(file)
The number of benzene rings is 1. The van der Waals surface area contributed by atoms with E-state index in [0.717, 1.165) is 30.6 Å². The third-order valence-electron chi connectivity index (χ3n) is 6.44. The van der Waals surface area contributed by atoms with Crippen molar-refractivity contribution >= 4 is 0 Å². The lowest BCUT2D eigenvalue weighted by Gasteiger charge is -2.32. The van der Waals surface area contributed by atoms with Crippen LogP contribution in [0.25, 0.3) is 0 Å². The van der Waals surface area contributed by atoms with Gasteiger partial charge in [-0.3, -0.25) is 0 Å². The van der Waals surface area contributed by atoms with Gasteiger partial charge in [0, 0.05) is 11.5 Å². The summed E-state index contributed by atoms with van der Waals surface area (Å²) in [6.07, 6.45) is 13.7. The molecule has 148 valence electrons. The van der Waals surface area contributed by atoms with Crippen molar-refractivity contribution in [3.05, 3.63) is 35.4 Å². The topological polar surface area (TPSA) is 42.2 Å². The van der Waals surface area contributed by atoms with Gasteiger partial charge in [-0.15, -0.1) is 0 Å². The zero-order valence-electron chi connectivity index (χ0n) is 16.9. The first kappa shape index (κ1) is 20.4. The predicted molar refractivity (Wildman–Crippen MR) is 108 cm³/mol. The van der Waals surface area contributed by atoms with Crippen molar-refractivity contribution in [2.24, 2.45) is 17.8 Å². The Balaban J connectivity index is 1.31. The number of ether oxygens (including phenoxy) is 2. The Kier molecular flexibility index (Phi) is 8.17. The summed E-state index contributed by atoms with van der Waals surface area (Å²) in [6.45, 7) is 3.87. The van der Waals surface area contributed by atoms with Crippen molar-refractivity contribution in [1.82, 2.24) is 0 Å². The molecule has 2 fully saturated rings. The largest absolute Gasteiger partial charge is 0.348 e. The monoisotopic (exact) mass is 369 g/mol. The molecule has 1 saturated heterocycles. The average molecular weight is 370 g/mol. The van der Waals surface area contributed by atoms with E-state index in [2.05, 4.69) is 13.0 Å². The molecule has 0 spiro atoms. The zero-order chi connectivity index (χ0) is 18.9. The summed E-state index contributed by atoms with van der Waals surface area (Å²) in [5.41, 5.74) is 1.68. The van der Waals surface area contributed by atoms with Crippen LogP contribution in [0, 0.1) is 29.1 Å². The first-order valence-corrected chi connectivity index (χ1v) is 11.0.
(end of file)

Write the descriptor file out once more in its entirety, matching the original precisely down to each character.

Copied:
The number of benzene rings is 1. The van der Waals surface area contributed by atoms with E-state index in [0.717, 1.165) is 30.6 Å². The third-order valence-electron chi connectivity index (χ3n) is 6.44. The van der Waals surface area contributed by atoms with Crippen molar-refractivity contribution >= 4 is 0 Å². The lowest BCUT2D eigenvalue weighted by Gasteiger charge is -2.32. The van der Waals surface area contributed by atoms with Crippen LogP contribution in [0.25, 0.3) is 0 Å². The van der Waals surface area contributed by atoms with Gasteiger partial charge in [-0.3, -0.25) is 0 Å². The van der Waals surface area contributed by atoms with Gasteiger partial charge in [0, 0.05) is 11.5 Å². The summed E-state index contributed by atoms with van der Waals surface area (Å²) in [6.07, 6.45) is 13.7. The molecule has 148 valence electrons. The van der Waals surface area contributed by atoms with Crippen molar-refractivity contribution in [3.05, 3.63) is 35.4 Å². The topological polar surface area (TPSA) is 42.2 Å². The van der Waals surface area contributed by atoms with Gasteiger partial charge in [-0.15, -0.1) is 0 Å². The zero-order valence-electron chi connectivity index (χ0n) is 16.9. The first kappa shape index (κ1) is 20.4. The predicted molar refractivity (Wildman–Crippen MR) is 108 cm³/mol. The van der Waals surface area contributed by atoms with Crippen molar-refractivity contribution in [2.24, 2.45) is 17.8 Å². The Balaban J connectivity index is 1.31. The number of ether oxygens (including phenoxy) is 2. The Kier molecular flexibility index (Phi) is 8.17. The summed E-state index contributed by atoms with van der Waals surface area (Å²) in [6.45, 7) is 3.87. The van der Waals surface area contributed by atoms with Crippen molar-refractivity contribution in [1.82, 2.24) is 0 Å². The molecule has 2 fully saturated rings. The largest absolute Gasteiger partial charge is 0.348 e. The monoisotopic (exact) mass is 369 g/mol. The molecule has 1 saturated heterocycles. The average molecular weight is 370 g/mol. The van der Waals surface area contributed by atoms with E-state index in [2.05, 4.69) is 13.0 Å². The molecule has 0 spiro atoms. The zero-order chi connectivity index (χ0) is 18.9. The summed E-state index contributed by atoms with van der Waals surface area (Å²) in [5.41, 5.74) is 1.68. The van der Waals surface area contributed by atoms with Crippen LogP contribution in [0, 0.1) is 29.1 Å². The first-order valence-corrected chi connectivity index (χ1v) is 11.0.